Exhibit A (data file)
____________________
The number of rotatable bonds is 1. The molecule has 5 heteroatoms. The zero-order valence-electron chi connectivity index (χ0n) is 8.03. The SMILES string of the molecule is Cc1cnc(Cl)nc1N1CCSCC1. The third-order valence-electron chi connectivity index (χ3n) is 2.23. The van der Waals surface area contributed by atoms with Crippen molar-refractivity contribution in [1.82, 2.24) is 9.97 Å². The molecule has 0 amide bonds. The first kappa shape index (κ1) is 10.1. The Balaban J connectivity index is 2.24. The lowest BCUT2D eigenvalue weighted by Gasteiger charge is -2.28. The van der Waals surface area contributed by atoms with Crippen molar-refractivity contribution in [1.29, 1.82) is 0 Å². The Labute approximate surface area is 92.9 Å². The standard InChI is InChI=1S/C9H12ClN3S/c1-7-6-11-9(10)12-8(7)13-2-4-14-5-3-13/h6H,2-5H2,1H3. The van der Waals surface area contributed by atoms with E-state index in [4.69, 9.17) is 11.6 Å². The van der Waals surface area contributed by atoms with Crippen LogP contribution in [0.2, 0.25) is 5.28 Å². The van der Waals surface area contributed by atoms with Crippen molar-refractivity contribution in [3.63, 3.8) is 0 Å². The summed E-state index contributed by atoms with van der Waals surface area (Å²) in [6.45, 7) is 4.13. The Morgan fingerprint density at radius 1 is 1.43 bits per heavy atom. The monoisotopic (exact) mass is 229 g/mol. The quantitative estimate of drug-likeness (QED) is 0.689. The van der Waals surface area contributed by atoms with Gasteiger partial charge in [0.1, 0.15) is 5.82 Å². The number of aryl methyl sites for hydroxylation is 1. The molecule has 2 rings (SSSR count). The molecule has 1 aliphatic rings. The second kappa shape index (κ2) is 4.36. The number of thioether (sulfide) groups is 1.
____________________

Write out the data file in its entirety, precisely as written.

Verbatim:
The number of rotatable bonds is 1. The molecule has 5 heteroatoms. The zero-order valence-electron chi connectivity index (χ0n) is 8.03. The SMILES string of the molecule is Cc1cnc(Cl)nc1N1CCSCC1. The third-order valence-electron chi connectivity index (χ3n) is 2.23. The van der Waals surface area contributed by atoms with Crippen molar-refractivity contribution in [1.82, 2.24) is 9.97 Å². The molecule has 0 amide bonds. The first kappa shape index (κ1) is 10.1. The Balaban J connectivity index is 2.24. The lowest BCUT2D eigenvalue weighted by Gasteiger charge is -2.28. The van der Waals surface area contributed by atoms with Crippen molar-refractivity contribution in [1.29, 1.82) is 0 Å². The Labute approximate surface area is 92.9 Å². The standard InChI is InChI=1S/C9H12ClN3S/c1-7-6-11-9(10)12-8(7)13-2-4-14-5-3-13/h6H,2-5H2,1H3. The van der Waals surface area contributed by atoms with E-state index in [4.69, 9.17) is 11.6 Å². The van der Waals surface area contributed by atoms with Crippen LogP contribution in [0.2, 0.25) is 5.28 Å². The van der Waals surface area contributed by atoms with Crippen molar-refractivity contribution in [3.63, 3.8) is 0 Å². The summed E-state index contributed by atoms with van der Waals surface area (Å²) in [6.45, 7) is 4.13. The Morgan fingerprint density at radius 1 is 1.43 bits per heavy atom. The monoisotopic (exact) mass is 229 g/mol. The quantitative estimate of drug-likeness (QED) is 0.689. The van der Waals surface area contributed by atoms with Gasteiger partial charge in [0.1, 0.15) is 5.82 Å². The number of aryl methyl sites for hydroxylation is 1. The molecule has 2 rings (SSSR count). The molecule has 1 aliphatic rings. The second kappa shape index (κ2) is 4.36. The number of thioether (sulfide) groups is 1.